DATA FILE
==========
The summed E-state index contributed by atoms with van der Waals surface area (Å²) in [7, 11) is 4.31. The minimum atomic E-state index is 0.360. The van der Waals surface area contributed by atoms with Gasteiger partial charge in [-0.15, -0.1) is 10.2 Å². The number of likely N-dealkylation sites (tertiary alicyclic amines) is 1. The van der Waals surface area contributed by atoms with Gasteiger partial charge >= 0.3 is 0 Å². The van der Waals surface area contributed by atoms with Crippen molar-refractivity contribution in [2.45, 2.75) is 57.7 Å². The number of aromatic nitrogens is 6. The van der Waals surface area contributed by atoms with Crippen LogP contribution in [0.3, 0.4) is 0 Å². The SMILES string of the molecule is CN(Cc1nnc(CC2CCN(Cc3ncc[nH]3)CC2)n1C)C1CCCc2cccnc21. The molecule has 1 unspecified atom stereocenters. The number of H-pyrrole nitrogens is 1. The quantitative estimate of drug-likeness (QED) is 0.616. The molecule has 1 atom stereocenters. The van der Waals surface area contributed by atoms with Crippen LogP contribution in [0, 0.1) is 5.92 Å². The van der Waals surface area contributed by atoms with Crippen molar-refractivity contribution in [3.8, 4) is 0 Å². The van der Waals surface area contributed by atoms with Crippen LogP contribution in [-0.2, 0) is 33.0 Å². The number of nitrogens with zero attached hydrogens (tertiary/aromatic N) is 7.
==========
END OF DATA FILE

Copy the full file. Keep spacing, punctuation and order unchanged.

The summed E-state index contributed by atoms with van der Waals surface area (Å²) in [7, 11) is 4.31. The minimum atomic E-state index is 0.360. The van der Waals surface area contributed by atoms with Gasteiger partial charge in [-0.15, -0.1) is 10.2 Å². The number of likely N-dealkylation sites (tertiary alicyclic amines) is 1. The van der Waals surface area contributed by atoms with Gasteiger partial charge >= 0.3 is 0 Å². The van der Waals surface area contributed by atoms with Crippen molar-refractivity contribution in [2.45, 2.75) is 57.7 Å². The number of aromatic nitrogens is 6. The van der Waals surface area contributed by atoms with Crippen LogP contribution in [0.3, 0.4) is 0 Å². The SMILES string of the molecule is CN(Cc1nnc(CC2CCN(Cc3ncc[nH]3)CC2)n1C)C1CCCc2cccnc21. The molecule has 1 unspecified atom stereocenters. The number of H-pyrrole nitrogens is 1. The quantitative estimate of drug-likeness (QED) is 0.616. The molecule has 1 atom stereocenters. The van der Waals surface area contributed by atoms with Crippen LogP contribution in [0, 0.1) is 5.92 Å². The van der Waals surface area contributed by atoms with Crippen molar-refractivity contribution in [3.8, 4) is 0 Å². The van der Waals surface area contributed by atoms with Crippen LogP contribution in [-0.2, 0) is 33.0 Å². The number of nitrogens with zero attached hydrogens (tertiary/aromatic N) is 7.